The names Andrew Lloyd Webber and Tim Rice automatically guarantee an audience, and a revival of one of their 21 meatier musical offerings, Evita, was always going to be interesting.
So many ALW musicals are full of catchy tunes that you can’t get out of your head, but Evita breaks this mould, with one show stopping tune, “Don’t Cry For Me Argentina”, and a host of other interesting songs that are nowhere as near as memorable. Some musicals are songfests joined by weak narrative, but Evita is very much a book musical, where the success of the show relies on the strength of the drama, rather than the power of the music.
Based on the real life story of Argentina’s political leading lady of the 1940s, the musical follows the progress of young actress Eva Duarte, who uses her fame to mix with the political bigwigs of the time, attracting the attention of the military commander in charge of Argentina, Colonel Juan Peron, whose lover and wife Eva became, swapping her stage fame for political power.
Along the way Eva attracted adulation from the crowds for her efforts to improve the lot of the poor, albeit from her very comfortable position of wealth and power.
The entire show is built around Eva, and it has a superb leading lady to carry that task in Tina Arena, whose amazing vocal prowess is given full rein in Lloyd Webber’s score. Arena has a magnificent stage charisma and is simply always in charge in every way on that stage. (As it is a huge role, she will share performances with excellent rising star Jemma Rix, who many theatergoers will recall from her tour de force as Elphaba in Wicked.)
Returning from her international career to her hometown of Melbourne to play Eva was obviously a very emotionally satisfying experience for Arena on opening night, and the crowd simply adored her. Arena is a diva in the very best sense of that word. Partnering her as Peron is the magnificent Brazilian baritone Paulo Szot, a Tony award winner and a man who is obviously equally comfortable on a music theatre or opera stage. His towering performance and vocals as Peron will stay in your memory – an ideal pairing with Arena.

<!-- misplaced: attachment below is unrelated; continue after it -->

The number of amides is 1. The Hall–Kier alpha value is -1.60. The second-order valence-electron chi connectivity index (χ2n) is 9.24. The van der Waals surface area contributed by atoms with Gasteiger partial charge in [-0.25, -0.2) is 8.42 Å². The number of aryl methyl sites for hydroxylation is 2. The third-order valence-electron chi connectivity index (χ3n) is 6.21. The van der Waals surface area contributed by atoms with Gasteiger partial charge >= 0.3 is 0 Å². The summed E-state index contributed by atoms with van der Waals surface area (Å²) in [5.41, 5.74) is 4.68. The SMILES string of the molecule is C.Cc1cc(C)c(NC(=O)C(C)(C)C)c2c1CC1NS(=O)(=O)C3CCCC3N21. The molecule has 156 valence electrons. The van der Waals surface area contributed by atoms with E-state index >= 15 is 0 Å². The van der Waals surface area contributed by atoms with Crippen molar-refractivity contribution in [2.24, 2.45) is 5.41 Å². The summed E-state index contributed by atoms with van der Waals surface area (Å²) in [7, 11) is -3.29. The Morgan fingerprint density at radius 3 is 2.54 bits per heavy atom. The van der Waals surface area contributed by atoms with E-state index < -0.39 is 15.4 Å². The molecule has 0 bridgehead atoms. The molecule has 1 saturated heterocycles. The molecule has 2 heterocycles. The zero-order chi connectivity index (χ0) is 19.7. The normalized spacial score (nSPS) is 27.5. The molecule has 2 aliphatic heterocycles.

In the narrator role of Che is Australian performer Kurt Kansley, who is now based in London. He has some tricky music to sing, and he is constantly on stage, taking us through the story. His crisp diction was welcome, and he is a performer with natural charisma who carries the drama of the tale well.
In the smaller role of showy stage performer Magaldi, Michael Falzon brings panache and pleasing vocals, while in the cameo role of the Mistress, young Melburnian Alexis Van Maanen does a fine job of the wistful song “Another Suitcase in Another Hall” – a terrific professional solo debut by this young performer.
The ensemble works incredibly hard, and creates pure magic, while conductor Guy Simpson leads a splendid orchestra.
One of the most moving aspects of Evita is the clever use of actual archival footage from the period, turning Evita into a real-life show rather than a fictional representation.
I do have one reservation about Evita – it can be hard to keep up with the sequence of events, so do a little research on Argentina of the 1940s before you go, or at least read your program notes prior to the show in order not to get lost.
However, this is a fine production of an interesting musical.
Reviewer Julie Houghton attended EVITA in Melbourne Arts Centre’s State Theatre on 9 Dec. EVITA is playing through 17 February 2019.